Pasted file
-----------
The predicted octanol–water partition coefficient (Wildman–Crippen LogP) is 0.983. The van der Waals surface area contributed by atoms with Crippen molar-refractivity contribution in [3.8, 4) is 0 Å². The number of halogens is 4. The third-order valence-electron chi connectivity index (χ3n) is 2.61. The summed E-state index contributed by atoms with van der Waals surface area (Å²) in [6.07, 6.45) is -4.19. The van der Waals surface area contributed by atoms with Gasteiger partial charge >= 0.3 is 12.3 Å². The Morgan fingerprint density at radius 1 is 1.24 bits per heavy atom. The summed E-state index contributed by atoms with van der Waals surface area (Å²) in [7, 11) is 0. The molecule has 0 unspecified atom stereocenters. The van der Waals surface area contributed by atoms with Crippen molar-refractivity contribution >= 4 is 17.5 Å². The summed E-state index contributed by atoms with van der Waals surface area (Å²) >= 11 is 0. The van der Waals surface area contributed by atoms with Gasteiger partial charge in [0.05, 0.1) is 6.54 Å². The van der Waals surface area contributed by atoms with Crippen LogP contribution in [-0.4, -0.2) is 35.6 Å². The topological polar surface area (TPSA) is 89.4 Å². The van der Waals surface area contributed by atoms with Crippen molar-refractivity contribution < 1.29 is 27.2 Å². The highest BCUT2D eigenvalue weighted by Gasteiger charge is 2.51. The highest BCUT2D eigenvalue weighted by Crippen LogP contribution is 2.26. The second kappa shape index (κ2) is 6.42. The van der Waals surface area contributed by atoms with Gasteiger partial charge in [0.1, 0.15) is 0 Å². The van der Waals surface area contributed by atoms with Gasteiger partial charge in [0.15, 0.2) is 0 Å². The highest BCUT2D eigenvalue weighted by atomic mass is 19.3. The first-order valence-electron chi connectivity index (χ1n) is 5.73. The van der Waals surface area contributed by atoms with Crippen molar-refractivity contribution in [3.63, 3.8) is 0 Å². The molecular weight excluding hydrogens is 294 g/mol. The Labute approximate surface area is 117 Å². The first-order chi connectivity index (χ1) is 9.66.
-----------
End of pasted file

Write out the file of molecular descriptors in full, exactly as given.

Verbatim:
The predicted octanol–water partition coefficient (Wildman–Crippen LogP) is 0.983. The van der Waals surface area contributed by atoms with Crippen molar-refractivity contribution in [3.8, 4) is 0 Å². The number of halogens is 4. The third-order valence-electron chi connectivity index (χ3n) is 2.61. The summed E-state index contributed by atoms with van der Waals surface area (Å²) in [6.07, 6.45) is -4.19. The van der Waals surface area contributed by atoms with Gasteiger partial charge >= 0.3 is 12.3 Å². The Morgan fingerprint density at radius 1 is 1.24 bits per heavy atom. The summed E-state index contributed by atoms with van der Waals surface area (Å²) in [7, 11) is 0. The molecule has 0 unspecified atom stereocenters. The van der Waals surface area contributed by atoms with Crippen molar-refractivity contribution >= 4 is 17.5 Å². The summed E-state index contributed by atoms with van der Waals surface area (Å²) >= 11 is 0. The van der Waals surface area contributed by atoms with Gasteiger partial charge in [0.05, 0.1) is 6.54 Å². The van der Waals surface area contributed by atoms with Crippen LogP contribution in [-0.4, -0.2) is 35.6 Å². The topological polar surface area (TPSA) is 89.4 Å². The van der Waals surface area contributed by atoms with Crippen molar-refractivity contribution < 1.29 is 27.2 Å². The highest BCUT2D eigenvalue weighted by Gasteiger charge is 2.51. The highest BCUT2D eigenvalue weighted by Crippen LogP contribution is 2.26. The second kappa shape index (κ2) is 6.42. The van der Waals surface area contributed by atoms with Gasteiger partial charge in [0.1, 0.15) is 0 Å². The van der Waals surface area contributed by atoms with Gasteiger partial charge in [0.15, 0.2) is 0 Å². The highest BCUT2D eigenvalue weighted by atomic mass is 19.3. The first-order valence-electron chi connectivity index (χ1n) is 5.73. The van der Waals surface area contributed by atoms with Crippen molar-refractivity contribution in [3.63, 3.8) is 0 Å². The molecular weight excluding hydrogens is 294 g/mol. The Labute approximate surface area is 117 Å². The first-order chi connectivity index (χ1) is 9.66.